The Darjeeling hills in North Bengal continue to burn after four weeks of violent turmoil caused by an agitation for a separate state of Gorkhaland being revived by the Gorkha Janmukti Morcha (GJM), an ally of the BJP, that is seeking to oust chief minister Mamata Banerjee’s Trinamul Congress from power in the state.
With three people killed by unknown assailants in the hills on Saturday (the state government denies the allegation that they were killed by the police), the situation has taken a turn for the worse, forcing the chief minister to seek the Army’s help to control the situation.
A station of the Himalayan Hill Railway, better known as the “toy train”, which has world heritage status, was set on fire on Saturday. The police was attacked and government buildings gutted in recent weeks.
The social situation is grim, to say the least. Leading boarding schools, for which the Darjeeling hills are famous, have remained shut after the children were evacuated on an emergency basis. Supplies of food and other essential items to the hills from the plains have been blockaded by agitators, causing extreme hardship to ordinary citizens.
Tea garden operations have come to a halt in the most productive months of the year. This will doubtless hurt exports of the world-renowned Darjeeling Tea, and there should be no surprise if long-term damage is caused to the gardens, impairing a major avenue of employment in these hills.
It was surprising in this volatile situation to see Sikkim chief minister Pawan Kumar Chamling endorse the Gorkhaland demand. Was he nudged to do so from mysterious quarters, or has he himself become a Gorkhaland groupie? The Centre should find out and urge the Sikkim government not to become a participant. That would be most undesirable.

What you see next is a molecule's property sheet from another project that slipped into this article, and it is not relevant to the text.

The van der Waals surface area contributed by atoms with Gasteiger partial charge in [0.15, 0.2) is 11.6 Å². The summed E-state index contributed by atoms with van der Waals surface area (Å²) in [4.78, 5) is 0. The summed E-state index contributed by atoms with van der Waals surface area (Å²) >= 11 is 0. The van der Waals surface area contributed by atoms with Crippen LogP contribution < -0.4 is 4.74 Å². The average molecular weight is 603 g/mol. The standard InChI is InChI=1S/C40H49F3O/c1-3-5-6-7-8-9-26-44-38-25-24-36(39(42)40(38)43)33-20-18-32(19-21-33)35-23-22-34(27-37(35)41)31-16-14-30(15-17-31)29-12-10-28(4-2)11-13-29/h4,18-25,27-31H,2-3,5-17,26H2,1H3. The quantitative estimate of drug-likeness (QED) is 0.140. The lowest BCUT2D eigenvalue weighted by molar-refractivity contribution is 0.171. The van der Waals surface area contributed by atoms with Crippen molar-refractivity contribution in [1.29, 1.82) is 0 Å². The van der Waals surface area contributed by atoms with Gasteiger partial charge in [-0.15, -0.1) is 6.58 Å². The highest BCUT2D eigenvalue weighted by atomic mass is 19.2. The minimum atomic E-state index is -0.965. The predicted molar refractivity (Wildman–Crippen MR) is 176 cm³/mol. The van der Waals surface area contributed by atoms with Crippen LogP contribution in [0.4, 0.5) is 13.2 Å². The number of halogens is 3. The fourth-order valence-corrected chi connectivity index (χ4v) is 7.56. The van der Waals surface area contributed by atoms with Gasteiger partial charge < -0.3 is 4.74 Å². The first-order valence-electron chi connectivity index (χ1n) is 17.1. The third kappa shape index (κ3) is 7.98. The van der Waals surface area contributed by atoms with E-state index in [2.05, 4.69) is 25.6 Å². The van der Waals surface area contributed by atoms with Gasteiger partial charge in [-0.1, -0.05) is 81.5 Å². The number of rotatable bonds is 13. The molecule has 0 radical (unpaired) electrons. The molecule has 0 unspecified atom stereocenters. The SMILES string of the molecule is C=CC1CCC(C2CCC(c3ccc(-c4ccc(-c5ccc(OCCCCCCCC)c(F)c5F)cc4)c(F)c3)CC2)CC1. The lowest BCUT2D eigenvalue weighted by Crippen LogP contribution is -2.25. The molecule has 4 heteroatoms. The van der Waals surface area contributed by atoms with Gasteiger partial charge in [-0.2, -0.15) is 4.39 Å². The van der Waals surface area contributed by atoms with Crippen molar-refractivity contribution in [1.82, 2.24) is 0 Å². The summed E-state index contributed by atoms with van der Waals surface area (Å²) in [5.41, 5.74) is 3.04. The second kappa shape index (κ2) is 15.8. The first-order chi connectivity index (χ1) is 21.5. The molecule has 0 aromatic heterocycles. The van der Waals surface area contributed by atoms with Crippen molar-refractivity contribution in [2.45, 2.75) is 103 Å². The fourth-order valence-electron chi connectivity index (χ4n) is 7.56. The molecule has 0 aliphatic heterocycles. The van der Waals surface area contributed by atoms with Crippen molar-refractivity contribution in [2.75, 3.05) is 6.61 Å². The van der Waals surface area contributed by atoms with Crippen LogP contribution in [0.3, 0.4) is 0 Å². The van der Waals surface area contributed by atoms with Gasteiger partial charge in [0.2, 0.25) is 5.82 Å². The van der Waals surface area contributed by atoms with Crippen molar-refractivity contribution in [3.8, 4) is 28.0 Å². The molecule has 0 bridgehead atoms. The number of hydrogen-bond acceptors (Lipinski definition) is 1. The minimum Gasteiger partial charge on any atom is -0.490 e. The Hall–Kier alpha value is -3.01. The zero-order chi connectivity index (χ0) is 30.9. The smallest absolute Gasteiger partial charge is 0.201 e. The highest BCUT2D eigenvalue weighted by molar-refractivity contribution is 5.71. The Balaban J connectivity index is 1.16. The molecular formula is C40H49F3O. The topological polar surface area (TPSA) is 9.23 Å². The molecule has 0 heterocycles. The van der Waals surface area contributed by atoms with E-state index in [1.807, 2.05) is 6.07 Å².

The Union home ministry, which could have played a more restraining role, is yet to show it is as concerned as Kolkata to restore normality at the earliest. There is room yet for home minister Rajnath Singh to play a significant role, specially since the Darjeeling MP is from the BJP and won with GJM support.
With the current standoff with the Chinese Army in the Sikkim area, and Beijing all but threatening to unleash social and political forces to undo the accession of Sikkim to India, the trouble in the Darjeeling hills can potentially degenerate into a problem with a geopolitical dimension. All those concerned must ensure that this does not happen.
The Centre will be overlooking its responsibility if it does not prevail on its partner GJM to start a dialogue with the state government, even on the demand of creating a new state. The CM herself has appealed for dialogue but the GJM continues to respond in the language of violence....